Although there have been many highly successful productions- perhaps the most remarkable feature has been the general average of success – this has undoubtedly arisen from the painstaking character of Mr. Brooks, which may be said to have influenced all parties concerned in the conduct of the business; in his view, it was not sufficient to get the proof passed, he must himself be satisfied. For example, he had a remarkable eye for portraiture, and no portrait was allowed to be etched till he had carefully gone over it with the artist. He was also equally careful with the title pages of books, and would always go through them and make alterations. The habit of this painstaking has thoroughly permeated the establishment, and is the guiding principle of his sons, Alfred William and Frederick Vincent, who have for some years been in partnership, and who succeed to the control of the business which will be carried on under the style of Vincent Brooks, Day and Sons, as heretofore.

As we have seen, Mr. Brooks commenced business wholly as a Chromo-lithographer, but he was fully alive to the necessity of moving with the times, so that although his business has been established almost as long as any, it has retained in the fullest degree the energy and freshness of its youth. This has arisen from the principal’s inclination to listen to every one who wished to show him a new process, thus he was very early in the field with photo-lithography, and purchased in 1866 Mr. Willis’ remarkable Aniline process of direct photography, which has so many years been of great assistance to the Architect and Engineer, and remains far and away the best of all the processes of direct photography, that is to say, of photography without the aid of a negative.

Mr. Brooks was among the earliest to work the Woodbury-type process, and the results in this direction attained at Gate-street at the present time are most interesting, but it is impossible within the limits of our space to record the full extent of the business, but we have done enough to show the breadth of view of the deceased, and we think that he leaves behind him a business with wider range than any other in this country. Mr. Brooks secured the goodwill and attachment of his customers by his spirit of fairness, and the disinterested character of his advice. His regard for the interest of his staff was remarkable, and he thus won for him himself a very high place in their regard, a fact that received remarkable testimony from the gathering of grief-stricken employees who mingled, with many other friends, at his grave.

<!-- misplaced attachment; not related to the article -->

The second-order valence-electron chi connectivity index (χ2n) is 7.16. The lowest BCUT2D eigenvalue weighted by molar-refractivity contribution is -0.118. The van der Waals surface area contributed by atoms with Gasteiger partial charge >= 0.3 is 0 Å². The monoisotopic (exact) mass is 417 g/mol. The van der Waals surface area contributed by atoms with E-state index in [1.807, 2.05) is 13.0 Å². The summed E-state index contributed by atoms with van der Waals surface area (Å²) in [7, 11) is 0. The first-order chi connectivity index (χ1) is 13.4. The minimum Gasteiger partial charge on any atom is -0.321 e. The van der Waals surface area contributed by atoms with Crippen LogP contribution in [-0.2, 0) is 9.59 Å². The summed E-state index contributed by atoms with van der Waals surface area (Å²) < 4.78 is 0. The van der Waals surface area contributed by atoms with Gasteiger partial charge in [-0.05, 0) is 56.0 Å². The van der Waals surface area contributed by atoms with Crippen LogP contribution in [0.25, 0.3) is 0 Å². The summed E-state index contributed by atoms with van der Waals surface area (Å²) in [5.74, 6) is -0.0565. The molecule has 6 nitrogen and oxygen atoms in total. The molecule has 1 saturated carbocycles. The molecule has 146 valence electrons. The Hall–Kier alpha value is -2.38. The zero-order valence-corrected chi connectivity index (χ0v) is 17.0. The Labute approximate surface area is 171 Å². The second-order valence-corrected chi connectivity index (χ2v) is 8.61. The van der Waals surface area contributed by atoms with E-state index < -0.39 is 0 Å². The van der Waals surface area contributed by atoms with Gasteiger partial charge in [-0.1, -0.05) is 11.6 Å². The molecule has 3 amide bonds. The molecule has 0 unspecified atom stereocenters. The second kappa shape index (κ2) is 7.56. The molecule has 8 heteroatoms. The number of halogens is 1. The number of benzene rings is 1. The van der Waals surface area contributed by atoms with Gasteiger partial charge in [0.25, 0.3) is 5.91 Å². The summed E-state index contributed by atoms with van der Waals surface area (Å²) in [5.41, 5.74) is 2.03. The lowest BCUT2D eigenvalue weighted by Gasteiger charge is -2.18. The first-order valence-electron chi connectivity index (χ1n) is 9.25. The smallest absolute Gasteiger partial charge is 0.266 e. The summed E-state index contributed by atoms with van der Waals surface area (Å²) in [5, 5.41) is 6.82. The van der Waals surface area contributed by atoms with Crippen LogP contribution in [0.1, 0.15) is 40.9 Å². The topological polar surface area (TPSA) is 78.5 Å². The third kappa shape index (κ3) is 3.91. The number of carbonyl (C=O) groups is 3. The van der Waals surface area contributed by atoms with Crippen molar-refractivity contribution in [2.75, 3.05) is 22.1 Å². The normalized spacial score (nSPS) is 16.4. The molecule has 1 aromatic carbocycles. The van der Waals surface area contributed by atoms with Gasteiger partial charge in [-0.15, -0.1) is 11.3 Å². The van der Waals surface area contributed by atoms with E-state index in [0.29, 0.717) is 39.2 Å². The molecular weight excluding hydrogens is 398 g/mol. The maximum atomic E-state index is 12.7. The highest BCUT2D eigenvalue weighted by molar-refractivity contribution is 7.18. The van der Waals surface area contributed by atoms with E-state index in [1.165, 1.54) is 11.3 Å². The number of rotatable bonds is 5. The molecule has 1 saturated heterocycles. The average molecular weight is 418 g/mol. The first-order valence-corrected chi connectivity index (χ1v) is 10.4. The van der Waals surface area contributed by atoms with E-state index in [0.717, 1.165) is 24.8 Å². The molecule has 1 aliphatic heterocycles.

The sudden nature of Mr. Brooks’ death has already been recorded in our pages, but it may be mentioned that the funeral took place at Wandsworth Cemetery, Wandsworth Common, on Saturday, October 3rd, and that he leaves a widow, and the two sons previously referred to, to mourn his loss.

We feel that we have scarcely done justice to his great love for his fellow-men, and the grand equity of his mind- the following recently-written verse comes across us, and fills the void more fully than we can, and indicates the lesson of his life:

Let us live for those who love us,
For those who think us true;
Let us live for the Heaven above us,
That is waiting for us, too.
For the right that needs assistance:
For the ill that needs resistance:
For the future in the distance,
And the good that we can do."

British & Colonial Printer & Stationer and Booksellers’ Circular.
Vol. XV, No. 17. Thursday, October 22nd 1885.
image of 'The Dying Soldier' kindly provided by Mic Relf of The New Baxter Society